Heavy Soul Records celebrated their tenth birthday on Saturday with a showcase of three acts on the label.
The See No Evils released their debut album, Inner Voices, last month and opened the evening with a scorching set of straight-ahead no nonsense garage punk. I love the unabashed clarity of vision of these oiks. Grab the Pebbles albums; early Pretty Things, Yardbirds and Kinks 45s; a bunch of simple rhymes; some throat shredding screams; and set fuzz and fury to them. Even throw in a cover of ‘Gloria’. This is garage punk in its purest, untamed form and utterly irresistible. Their vocalist looks like Phil Collins after breaking up from his wife and sleeping on a park bench for a week and sings with all the snotty resentment that brings, his face becoming redder with every exaggerated vowel. It’s a wonderful thing to behold. ‘Hooked On The Buzz’, ‘Hanging Around’, ‘You Make Me Move’ and ‘Sweet Thing’ among the highlights of a faultless set.
The Magnetic Mind move the music calendar on a couple of years. With singer Ellie’s appearance, vocal style and the band’s multi-part harmonies they’re always going to willingly draw immediate comparisons to Jefferson Airplane and whilst that’s undeniable they’re slightly sprightlier and poppier in places than their San Franciscan ancestors. Their ‘Should Have Listened To You’ being a prime example, with a neat pop hook and breezy melody. I say it’s theirs, could be a Mamas & Papas album track, in which case I stand corrected. A version of The Carrie Nations’ ‘Sweet Talking Candy Man’ from Beyond The Valley of The Dolls added to tracks from their …Is Thinking About It album.
The jewel in Heavy Soul’s crown is Paul Orwell. His records have been pouring out of the label for the last year or so, selling out immediately, and his Blowing Your Mind Away one of the albums of 2015. His live shows have been few and far between and this gig was advertised as an acoustic set. Thankfully that turned out not to be the case and although there was no organ as featured on some of his records, Paul was joined by regular bassist Mikey and possibly Luke Goss from Bros on drums. All black leather jacketed-up – part Beatles/part Libertines - Orwell and gang set about whipping up a storm.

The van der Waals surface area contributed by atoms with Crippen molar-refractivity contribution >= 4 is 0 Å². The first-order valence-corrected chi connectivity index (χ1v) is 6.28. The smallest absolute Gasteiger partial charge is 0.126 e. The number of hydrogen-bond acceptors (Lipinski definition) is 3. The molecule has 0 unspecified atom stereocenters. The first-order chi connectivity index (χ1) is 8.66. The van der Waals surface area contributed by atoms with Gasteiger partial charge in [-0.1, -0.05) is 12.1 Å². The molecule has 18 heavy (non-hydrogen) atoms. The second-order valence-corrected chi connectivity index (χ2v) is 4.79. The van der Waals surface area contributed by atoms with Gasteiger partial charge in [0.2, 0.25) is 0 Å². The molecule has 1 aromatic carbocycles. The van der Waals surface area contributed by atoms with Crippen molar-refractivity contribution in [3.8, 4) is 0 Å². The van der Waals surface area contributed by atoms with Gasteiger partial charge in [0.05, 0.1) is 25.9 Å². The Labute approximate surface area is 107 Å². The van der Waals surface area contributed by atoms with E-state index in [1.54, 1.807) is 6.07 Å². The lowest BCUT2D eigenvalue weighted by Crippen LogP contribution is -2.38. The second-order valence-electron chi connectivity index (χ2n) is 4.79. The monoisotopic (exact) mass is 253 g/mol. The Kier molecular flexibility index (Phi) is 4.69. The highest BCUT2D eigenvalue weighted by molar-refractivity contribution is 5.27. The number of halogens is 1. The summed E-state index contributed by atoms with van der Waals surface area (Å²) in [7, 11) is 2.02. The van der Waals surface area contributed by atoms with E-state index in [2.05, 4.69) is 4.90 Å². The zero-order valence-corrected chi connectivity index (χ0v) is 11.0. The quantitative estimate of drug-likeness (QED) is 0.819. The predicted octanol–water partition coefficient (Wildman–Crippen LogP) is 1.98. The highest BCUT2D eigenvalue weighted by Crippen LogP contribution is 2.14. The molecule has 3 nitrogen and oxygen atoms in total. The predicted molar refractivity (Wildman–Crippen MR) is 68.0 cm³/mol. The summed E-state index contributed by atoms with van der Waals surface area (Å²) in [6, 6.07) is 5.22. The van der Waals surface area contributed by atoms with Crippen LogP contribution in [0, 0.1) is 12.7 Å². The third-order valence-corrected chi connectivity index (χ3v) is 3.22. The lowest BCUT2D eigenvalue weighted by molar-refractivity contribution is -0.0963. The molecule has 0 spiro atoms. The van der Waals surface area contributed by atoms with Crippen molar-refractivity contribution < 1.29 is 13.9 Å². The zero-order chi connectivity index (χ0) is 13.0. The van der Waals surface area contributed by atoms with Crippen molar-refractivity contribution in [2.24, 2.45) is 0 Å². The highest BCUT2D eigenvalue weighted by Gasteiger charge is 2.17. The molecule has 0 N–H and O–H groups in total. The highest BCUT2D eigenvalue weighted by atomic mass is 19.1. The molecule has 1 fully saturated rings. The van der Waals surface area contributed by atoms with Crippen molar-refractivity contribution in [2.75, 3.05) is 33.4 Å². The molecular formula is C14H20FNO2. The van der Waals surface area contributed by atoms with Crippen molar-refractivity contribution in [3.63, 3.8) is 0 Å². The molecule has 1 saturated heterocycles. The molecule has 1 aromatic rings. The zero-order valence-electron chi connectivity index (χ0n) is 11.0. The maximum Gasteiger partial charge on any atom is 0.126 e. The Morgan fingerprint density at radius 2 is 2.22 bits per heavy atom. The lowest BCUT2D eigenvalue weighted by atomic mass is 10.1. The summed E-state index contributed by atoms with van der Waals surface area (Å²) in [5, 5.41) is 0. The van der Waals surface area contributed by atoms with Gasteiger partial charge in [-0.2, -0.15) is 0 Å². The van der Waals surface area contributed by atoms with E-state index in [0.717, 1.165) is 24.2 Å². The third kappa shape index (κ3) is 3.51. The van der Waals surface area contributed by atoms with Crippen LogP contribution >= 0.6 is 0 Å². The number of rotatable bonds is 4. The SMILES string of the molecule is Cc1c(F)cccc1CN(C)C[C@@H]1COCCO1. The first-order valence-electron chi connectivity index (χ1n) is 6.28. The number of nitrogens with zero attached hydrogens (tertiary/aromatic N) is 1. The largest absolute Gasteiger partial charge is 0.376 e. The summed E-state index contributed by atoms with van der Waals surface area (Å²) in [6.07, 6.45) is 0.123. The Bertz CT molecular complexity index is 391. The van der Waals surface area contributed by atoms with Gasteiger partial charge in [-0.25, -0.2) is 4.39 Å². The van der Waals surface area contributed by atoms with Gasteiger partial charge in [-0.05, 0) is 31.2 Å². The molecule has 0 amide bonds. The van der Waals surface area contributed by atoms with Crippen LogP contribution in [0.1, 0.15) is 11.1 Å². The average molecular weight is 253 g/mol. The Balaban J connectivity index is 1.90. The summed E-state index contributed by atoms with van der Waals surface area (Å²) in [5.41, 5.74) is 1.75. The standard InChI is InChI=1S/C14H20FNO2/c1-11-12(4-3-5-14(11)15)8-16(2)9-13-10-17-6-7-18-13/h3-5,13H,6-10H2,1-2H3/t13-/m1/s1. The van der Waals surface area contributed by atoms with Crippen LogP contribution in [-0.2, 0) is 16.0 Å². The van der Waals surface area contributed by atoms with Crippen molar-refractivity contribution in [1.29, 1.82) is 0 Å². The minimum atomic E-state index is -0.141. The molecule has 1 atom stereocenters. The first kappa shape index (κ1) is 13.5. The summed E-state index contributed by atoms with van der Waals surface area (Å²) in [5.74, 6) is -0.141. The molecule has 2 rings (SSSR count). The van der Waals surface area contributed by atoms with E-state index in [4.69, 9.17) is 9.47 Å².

Fired up from the start an extended ‘Payback’ thumped and kicked a well-aimed pointy boot in the bollocks. It didn’t let up from there. The trio attacked the songs at full pelt, even the usually more measured 'You’re Nothing Special’ given extra power. Other biting 60s-pop style singles ‘Little Reason’ and ‘Tell Me, Tell Me’ followed a similar path.
Orwell is not one to hide his light under a bushel so whilst The See No Evils might imagine shaking maracas at Eel Pie Island, the Magnetic Mind turning on the freaks at the Avalon Ballroom, Paul – with his “let’s see those hands in the air” and leaving bandmates to play as he dumps his guitar to jump in the audience – doesn’t see a Leytonstone pub in front of him, with posters for tribute act Motorheadache on the walls, but his mind’s eye conjures visions of Wembley Stadium. Gotta kinda admire such confidence. Fortunately his undoubted talent and ability just about let him get away with it.
Such talent is evident by the quantity and quality of tracks he’s released and already recorded so whilst a furious take on Larry Williams/The Jam’s ‘Slow Down’ was fine, to follow it with another three covers in a row – James Brown’s ‘I Got You’, Benny Spellman/Artwoods ‘I Feel Good’, and Billy Lee Riley’s ‘Red Hot’ - was slightly strange. Nothing wrong, as such, with any (‘Red Hot’ was indeed that) and Paul was simply cutting loose and having fun, yet felt unnecessary to fall back on so many fast tempo covers - like an early Strypes - when his own material is strong enough. Next time Paul, next time. Despite that journalistic nitpick it was a superb end to the night.